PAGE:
Welcome 2021! In lieu of a New Year’s Resolution I want to spend time to reflect on the course my life has taken and explore how I could’ve handled situations better. Over the next few weeks I’ll go over one mistake I made each of the past five years that hurt my career or other aspects of my life. I’ll describe what led me to the incident, how it affected me in the short term, and how it impacted me in the long run.
Posts in this series:
- 2016: I Kept My Return to Game Development a Secret
- 2017: I Almost Started a Sports Bar (and Put My Friend in Financial Trouble)
- 2018: I Let Personal Finance YouTube Channels Take Over My Life
- 2019: I Overcommitted
- 2020: I Failed to Be an Ally in a Pivotal Moment
I almost started a business, and my mistake wasn’t abandoning it but rather pursuing it to begin with. So…why was this a bad thing?
I’m an ideas guy. No, not an entrepreneur. At least those guys go out and put their ideas to the test. I just come up with random things, and then they fizzle away when I dismiss them for being too hard. Some of my ideas are completely off the rails, like a mining company that reclaims recyclable materials from landfills, or a parody of the musical Hamilton based on the 2015 New York Mets.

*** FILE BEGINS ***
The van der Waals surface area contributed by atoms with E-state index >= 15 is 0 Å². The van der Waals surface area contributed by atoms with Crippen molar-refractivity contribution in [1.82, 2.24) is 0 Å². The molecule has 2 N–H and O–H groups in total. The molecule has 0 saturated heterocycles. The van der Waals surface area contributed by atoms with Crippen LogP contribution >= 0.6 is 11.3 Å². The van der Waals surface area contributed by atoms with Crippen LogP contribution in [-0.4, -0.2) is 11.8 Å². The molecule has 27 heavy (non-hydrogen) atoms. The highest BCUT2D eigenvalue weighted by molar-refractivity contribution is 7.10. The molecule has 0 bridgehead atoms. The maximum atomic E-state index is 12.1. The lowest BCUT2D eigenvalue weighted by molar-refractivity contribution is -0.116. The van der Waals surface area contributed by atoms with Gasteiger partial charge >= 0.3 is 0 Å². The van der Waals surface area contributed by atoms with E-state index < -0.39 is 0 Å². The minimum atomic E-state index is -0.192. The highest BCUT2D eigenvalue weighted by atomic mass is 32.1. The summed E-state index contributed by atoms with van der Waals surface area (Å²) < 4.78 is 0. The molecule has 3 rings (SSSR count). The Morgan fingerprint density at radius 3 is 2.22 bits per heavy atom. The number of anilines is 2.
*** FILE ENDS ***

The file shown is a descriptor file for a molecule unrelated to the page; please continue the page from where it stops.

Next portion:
Sometimes my idea has a bit more substance behind it. Years ago I planned on starting a sports bar in Long Island City. There weren’t any Mets-themed venues in the neighborhood at the time, and I wanted to build something that was friendly toward the artsy crowd as well. The location would be near one of the 7 Train stops, making it a popular destination before and after Mets games. I binged a few baseball podcasts in 2017, so I also wanted a venue for featuring various online personalities.
The name? Craft62, named after my friends’ love for craft beer and a nod to 1962, the year the Mets were founded.
I floated the idea by Matt, who was my college roommate for a couple of years and an even bigger Mets fan than myself. He was the one responsible for getting our group of friends together and for driving us around the Capital District during our undergrad. He helped me when I was at various low points in my life. We kept in touch over the years, organizing trips to Citi Field every now and then. It goes without saying I owe him a lot.